After serving on the SLC, my dad was transferred on 31 December, 1942, to the Naval Air Station at Moffett Field, CA., for Lighter-Than-Air School. He learned to fly blimps.

Hap was assigned to Blimp Squadrons:
ZP 33 Tillamook, Oregon (3 August, 1943)
ZP 31 Santa Ana, CA. (5 September, 1946)
ZP 1 Weeksville, North Carolina (15 November, 1946)

On VJ Day, my dad came home from the air station in Tillamook, OR, in a Navy ambulance with the siren blaring. That's when the party started at the Harden's house in Navy housing. There was a steady stream of people in the front door, partying and then going out the back door. My mother was about 8 1/2 months pregnant with me at the time and things were starting to get a little bit boisterous. So they cleared off the couch in the livingroom and let my mother lay down and the party continued around her. I was almost born that day. I (Linda Loraine) was born on 5 September, 1945, one of the last babies born in the Naval Air Station Hospital in Tillamook, Oregon.

Daddy transferred to the Naval Air Station at Santa Ana, CA. in 1946, and spent two and a half years at Weeksville, NC, flying blimps in all kinds of weather, even around the incoming hurricanes that are so prevalent on the east coast of North Carolina.

Next the Navy transferred my dad to the Naval Air Station at Alameda, CA., on 3 May, 1950, where he was Information/Education Officer for the base. The blimp program was ending. His rate changed to AMSC (Aviation Metal Smith Chief). Daddy shook his head and said that if he was supposed to be a metal smith, then he had better see if he could work in metal. He went to the shops on base and he actually made two items: an aluminum table which my sister Loahna has and a small, aluminum, rabbit- shaped wheelbarrow (painted that military green) he made for me as an Easter present. I can remember waking up that Easter morning and finding the wheelbarrow with a nest of Easter grass, jellybeans and colored eggs in it. This little 5-year-old was thrilled. That wheelbarrow is currently in a place of honor in my livingroom with a floppy-eared rabbit in it. The wheel on the wheelbarrow is a control wheel from inside a blimp's gondola.

My dad was at Alameda until 12 October, 1953, when he retired from active service and entered the Naval Reserve where he completed his 30 years. Our family moved back to Tillamook, Oregon, after my dad retired. There he worked for the Diamond Lumber Company until we moved to Taft, CA., in November, 1955, to be close to my maternal grandfather after my grandmother died. Daddy went to work for Southern CA. Gas Company as a Storekeeper.

The Gas company transferred my dad to Bakersfield, CA., in August, 1960. He worked there until he earned another retirement. He stayed retired for only about three months. He figured that when the neighborhood housewives started inviting him to Tupperware parties, it was time for him to go back to work.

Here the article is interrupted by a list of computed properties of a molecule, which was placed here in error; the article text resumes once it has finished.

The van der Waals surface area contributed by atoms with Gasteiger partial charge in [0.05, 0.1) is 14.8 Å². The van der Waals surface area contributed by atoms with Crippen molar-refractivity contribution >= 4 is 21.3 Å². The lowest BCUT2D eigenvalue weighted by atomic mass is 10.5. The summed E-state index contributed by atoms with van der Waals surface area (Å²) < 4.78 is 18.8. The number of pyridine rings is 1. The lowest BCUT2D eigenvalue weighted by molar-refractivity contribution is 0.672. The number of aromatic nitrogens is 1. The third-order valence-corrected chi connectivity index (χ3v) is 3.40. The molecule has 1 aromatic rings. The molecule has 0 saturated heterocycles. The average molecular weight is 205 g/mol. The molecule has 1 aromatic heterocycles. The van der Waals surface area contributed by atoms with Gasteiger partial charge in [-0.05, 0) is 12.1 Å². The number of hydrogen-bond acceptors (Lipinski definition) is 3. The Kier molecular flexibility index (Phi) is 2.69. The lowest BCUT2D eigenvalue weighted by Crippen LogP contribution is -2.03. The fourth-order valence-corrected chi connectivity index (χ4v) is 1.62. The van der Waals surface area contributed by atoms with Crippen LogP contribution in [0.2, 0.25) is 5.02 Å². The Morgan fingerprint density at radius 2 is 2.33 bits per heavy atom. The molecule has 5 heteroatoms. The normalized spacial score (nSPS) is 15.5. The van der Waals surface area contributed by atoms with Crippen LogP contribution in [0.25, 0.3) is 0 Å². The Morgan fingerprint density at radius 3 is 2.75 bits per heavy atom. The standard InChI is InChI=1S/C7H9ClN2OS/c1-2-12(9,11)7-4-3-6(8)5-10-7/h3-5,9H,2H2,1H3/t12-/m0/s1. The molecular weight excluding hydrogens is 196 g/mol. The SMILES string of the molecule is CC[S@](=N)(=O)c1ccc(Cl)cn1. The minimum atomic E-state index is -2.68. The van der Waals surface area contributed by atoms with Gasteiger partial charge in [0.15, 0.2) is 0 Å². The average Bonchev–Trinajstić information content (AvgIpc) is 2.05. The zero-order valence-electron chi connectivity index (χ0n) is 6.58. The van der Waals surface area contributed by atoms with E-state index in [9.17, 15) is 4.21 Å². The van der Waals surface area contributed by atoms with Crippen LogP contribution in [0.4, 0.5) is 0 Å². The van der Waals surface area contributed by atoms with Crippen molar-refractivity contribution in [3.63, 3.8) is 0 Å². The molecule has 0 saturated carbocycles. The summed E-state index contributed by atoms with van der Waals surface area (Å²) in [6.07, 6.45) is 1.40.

Hap went to work for County of Kern as a storekeeper then advanced to Area Services Coordinator (he was in charge of all of the area veterans halls, their custodians and booking reservations for them). The department head he worked for was retired Navy Commander James Logan who liked to hire retired Navy chiefs "to get the job done."

My dad and my mom, Frances, retired in July, 1979. They loved to travel and loved going to church.

Daddy died 3 October, 1985, during open heart surgery. Mother died in her sleep 10 June, 1999, the day before her 84th birthday. Both are buried in Greenlawn Cemetery in Bakersfield, CA..

My sister and I grew up on stories from all of the ships our dad served on, especially those from the Salt Lake City. And the stories about ball-red-02 Deceased Captain Zacharias. Our dad was in awe of Captain Zach. He always spoke of him with the greatest respect. While stationed in Weeksville, NC, he and mother had invitations for a cocktail party and banquet for then Admiral Zach. They even got to sit across the table from him at dinner and my dad talked about that for years afterward.

Hap Harden was one of those people who remembered everything. Give him a date in the 1930's or 1940's and he could tell you what ship he was on, what course they were heading, what battles or assignments they were going into/just completed; or what airship he was on and what the current assignment was. He was awesome that way.

Linda L. Harden-Brammer, Dau.
Loahna Y. Harden-Berry, Dau.

#10 in Gun Crew picture
Signed a letter in regards to the death of ball-red-02 Deceased Harold E. "Gus" Kronquist, 1942
To a Sailor's Child...by Happy W. Harden
SLC Deck Logs May 1942  Dec. 1942


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Happy in 1931

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Taken in late 1942 or very early 1943
of Happy Harden in his uniform and
Loahna Y. Harden in her wave's uniform.
She is a Storekeeper 1C and has the same
battle ribbons as her dad.
She still has that wave's cap.


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1942
Happy, Francis & Loahna


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Happy at his retirement
from So. CA. Gas Co.
1973